In the 19th century, the so called Glacisanlage was created, a green belt of parks and public gardens which began at the western corner of the old city centre, ran along the railway tracks and main train station and followed the course of the Sachsenring, Adelheidring and Editharing.

The name Glacis was originally a military term which refers to the free space in front of a defence installation. It becomes clear that the name of the green belt, the Glacisanlage which also included the Geschwister-Scholl-Park and the Fürstenwall area, dates back to the time when Magdeburg was a major fortress. The design of the green belt goes back to Peter Joseph Lenné and after 1824 it was meant to connect the Volksgarten south of the city centre (now Klosterbergegarten) and the parks north of the city centre such as today's Nordpark. Thus, a network of parks and public gardens was created which made it possible for the locals and visitors to take long walks around the city centre without ever leaving the green belt. However, an extension of the city in 1870 brought changes upon this network. Garden director Paul Niemeyer was in charge at that time and he tried to continue with Lenné's original plans and preserve the fresh green atmosphere of the city.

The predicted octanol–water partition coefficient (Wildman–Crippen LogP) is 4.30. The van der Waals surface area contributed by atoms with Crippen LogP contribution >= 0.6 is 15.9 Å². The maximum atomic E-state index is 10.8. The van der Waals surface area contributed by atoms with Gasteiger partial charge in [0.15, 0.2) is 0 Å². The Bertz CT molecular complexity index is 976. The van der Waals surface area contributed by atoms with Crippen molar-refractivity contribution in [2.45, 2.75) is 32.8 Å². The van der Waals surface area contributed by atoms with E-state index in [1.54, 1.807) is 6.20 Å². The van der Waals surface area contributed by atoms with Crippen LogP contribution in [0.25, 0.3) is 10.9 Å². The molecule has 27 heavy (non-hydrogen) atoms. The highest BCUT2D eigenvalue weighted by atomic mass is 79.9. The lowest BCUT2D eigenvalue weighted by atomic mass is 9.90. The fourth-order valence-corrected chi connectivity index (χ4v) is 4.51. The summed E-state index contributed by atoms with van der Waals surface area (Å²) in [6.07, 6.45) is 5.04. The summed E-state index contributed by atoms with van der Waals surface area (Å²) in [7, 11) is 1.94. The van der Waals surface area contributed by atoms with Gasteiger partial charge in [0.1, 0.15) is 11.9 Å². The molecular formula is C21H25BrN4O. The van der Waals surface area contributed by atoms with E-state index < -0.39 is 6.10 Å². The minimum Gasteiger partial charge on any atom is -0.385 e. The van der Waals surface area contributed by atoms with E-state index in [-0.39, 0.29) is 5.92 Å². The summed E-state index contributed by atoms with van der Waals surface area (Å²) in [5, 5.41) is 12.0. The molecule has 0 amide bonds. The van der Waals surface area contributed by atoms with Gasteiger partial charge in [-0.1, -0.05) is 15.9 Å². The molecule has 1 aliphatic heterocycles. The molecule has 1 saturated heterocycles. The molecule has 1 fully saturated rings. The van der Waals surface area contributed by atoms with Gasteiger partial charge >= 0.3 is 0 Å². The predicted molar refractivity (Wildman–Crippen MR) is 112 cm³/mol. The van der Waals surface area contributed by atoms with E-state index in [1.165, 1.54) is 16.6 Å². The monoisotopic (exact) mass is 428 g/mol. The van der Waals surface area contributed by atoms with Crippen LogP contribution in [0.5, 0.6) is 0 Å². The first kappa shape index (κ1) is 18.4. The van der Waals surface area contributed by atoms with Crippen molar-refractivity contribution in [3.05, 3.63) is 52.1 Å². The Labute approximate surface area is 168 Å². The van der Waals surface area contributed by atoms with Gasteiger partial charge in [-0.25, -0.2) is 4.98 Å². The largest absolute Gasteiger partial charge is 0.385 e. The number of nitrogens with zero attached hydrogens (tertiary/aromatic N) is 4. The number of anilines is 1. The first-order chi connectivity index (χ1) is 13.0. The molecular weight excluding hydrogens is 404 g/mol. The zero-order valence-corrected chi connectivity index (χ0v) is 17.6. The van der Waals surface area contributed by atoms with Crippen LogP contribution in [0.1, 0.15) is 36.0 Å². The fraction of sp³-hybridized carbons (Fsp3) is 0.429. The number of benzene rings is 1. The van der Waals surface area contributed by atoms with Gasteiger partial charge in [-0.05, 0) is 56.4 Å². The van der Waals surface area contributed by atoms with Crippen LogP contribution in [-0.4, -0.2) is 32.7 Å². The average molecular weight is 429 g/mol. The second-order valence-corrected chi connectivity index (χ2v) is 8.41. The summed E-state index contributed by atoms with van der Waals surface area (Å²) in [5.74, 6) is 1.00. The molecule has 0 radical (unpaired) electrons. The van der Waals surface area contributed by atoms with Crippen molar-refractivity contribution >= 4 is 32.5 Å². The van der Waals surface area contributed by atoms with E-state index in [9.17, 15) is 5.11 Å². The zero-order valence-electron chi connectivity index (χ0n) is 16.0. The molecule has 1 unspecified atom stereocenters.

Today the Glacisanlage no longer exists in its former guise because part of it was used for the city motorway, the so-called Tangente, and its exits. In fact, the motorway separates the green belt.

Size: 8.3 ha
Opening hours: free access, open all year
Admission: free, dogs must be kept on leash at all times
Parking facilities
Disabled access to main areas

Tram no. 3, 9 and 10
Hallische Straße stop;
Tram no. 1,3,4,5,6
Damaschkeplatz/ZOB stop